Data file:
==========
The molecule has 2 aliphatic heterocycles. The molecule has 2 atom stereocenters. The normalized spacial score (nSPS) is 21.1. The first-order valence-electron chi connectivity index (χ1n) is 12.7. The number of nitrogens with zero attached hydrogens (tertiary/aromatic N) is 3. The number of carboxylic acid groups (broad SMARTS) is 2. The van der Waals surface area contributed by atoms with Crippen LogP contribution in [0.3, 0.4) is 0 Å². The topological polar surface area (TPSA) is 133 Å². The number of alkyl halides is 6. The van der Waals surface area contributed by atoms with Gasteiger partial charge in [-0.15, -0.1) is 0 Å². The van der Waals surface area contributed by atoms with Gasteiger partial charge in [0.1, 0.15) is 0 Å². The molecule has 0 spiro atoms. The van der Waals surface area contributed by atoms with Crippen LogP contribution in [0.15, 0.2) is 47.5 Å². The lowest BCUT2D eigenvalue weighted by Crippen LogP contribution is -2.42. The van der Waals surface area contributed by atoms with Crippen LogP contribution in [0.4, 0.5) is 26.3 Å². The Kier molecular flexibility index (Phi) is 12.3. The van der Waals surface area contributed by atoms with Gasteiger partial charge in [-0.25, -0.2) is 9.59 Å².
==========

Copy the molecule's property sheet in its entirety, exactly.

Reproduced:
The molecule has 2 aliphatic heterocycles. The molecule has 2 atom stereocenters. The normalized spacial score (nSPS) is 21.1. The first-order valence-electron chi connectivity index (χ1n) is 12.7. The number of nitrogens with zero attached hydrogens (tertiary/aromatic N) is 3. The number of carboxylic acid groups (broad SMARTS) is 2. The van der Waals surface area contributed by atoms with Crippen LogP contribution in [0.3, 0.4) is 0 Å². The topological polar surface area (TPSA) is 133 Å². The number of alkyl halides is 6. The van der Waals surface area contributed by atoms with Gasteiger partial charge in [-0.15, -0.1) is 0 Å². The van der Waals surface area contributed by atoms with Gasteiger partial charge in [0.1, 0.15) is 0 Å². The molecule has 0 spiro atoms. The van der Waals surface area contributed by atoms with Crippen LogP contribution in [0.15, 0.2) is 47.5 Å². The lowest BCUT2D eigenvalue weighted by Crippen LogP contribution is -2.42. The van der Waals surface area contributed by atoms with Crippen LogP contribution in [0.4, 0.5) is 26.3 Å². The Kier molecular flexibility index (Phi) is 12.3. The van der Waals surface area contributed by atoms with Gasteiger partial charge in [-0.25, -0.2) is 9.59 Å².